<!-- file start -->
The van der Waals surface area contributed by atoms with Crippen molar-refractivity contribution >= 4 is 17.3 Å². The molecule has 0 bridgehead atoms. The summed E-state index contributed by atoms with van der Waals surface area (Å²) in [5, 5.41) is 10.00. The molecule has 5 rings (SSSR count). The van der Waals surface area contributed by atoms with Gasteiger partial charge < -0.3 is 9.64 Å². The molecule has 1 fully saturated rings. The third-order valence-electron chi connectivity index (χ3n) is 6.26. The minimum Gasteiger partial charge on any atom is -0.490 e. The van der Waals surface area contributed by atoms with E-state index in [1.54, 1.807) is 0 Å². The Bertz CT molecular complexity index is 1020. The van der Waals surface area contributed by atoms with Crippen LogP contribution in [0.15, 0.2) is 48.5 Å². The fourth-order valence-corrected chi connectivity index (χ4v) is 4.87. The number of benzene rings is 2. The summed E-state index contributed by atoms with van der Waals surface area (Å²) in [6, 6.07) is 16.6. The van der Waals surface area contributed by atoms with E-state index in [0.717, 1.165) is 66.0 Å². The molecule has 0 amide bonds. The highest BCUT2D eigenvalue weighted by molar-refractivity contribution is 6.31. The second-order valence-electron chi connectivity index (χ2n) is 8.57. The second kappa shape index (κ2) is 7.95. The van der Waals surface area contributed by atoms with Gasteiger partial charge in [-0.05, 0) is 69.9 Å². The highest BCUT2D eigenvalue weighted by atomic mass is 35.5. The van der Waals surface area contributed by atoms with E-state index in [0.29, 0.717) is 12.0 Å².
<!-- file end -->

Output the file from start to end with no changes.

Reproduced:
The van der Waals surface area contributed by atoms with Crippen molar-refractivity contribution >= 4 is 17.3 Å². The molecule has 0 bridgehead atoms. The summed E-state index contributed by atoms with van der Waals surface area (Å²) in [5, 5.41) is 10.00. The molecule has 5 rings (SSSR count). The van der Waals surface area contributed by atoms with Gasteiger partial charge < -0.3 is 9.64 Å². The molecule has 1 fully saturated rings. The third-order valence-electron chi connectivity index (χ3n) is 6.26. The minimum Gasteiger partial charge on any atom is -0.490 e. The van der Waals surface area contributed by atoms with E-state index in [1.54, 1.807) is 0 Å². The Bertz CT molecular complexity index is 1020. The van der Waals surface area contributed by atoms with Crippen LogP contribution in [0.15, 0.2) is 48.5 Å². The fourth-order valence-corrected chi connectivity index (χ4v) is 4.87. The number of benzene rings is 2. The summed E-state index contributed by atoms with van der Waals surface area (Å²) in [6, 6.07) is 16.6. The van der Waals surface area contributed by atoms with E-state index in [0.717, 1.165) is 66.0 Å². The molecule has 0 amide bonds. The highest BCUT2D eigenvalue weighted by molar-refractivity contribution is 6.31. The second-order valence-electron chi connectivity index (χ2n) is 8.57. The second kappa shape index (κ2) is 7.95. The van der Waals surface area contributed by atoms with Gasteiger partial charge in [-0.05, 0) is 69.9 Å². The highest BCUT2D eigenvalue weighted by atomic mass is 35.5. The van der Waals surface area contributed by atoms with E-state index in [0.29, 0.717) is 12.0 Å².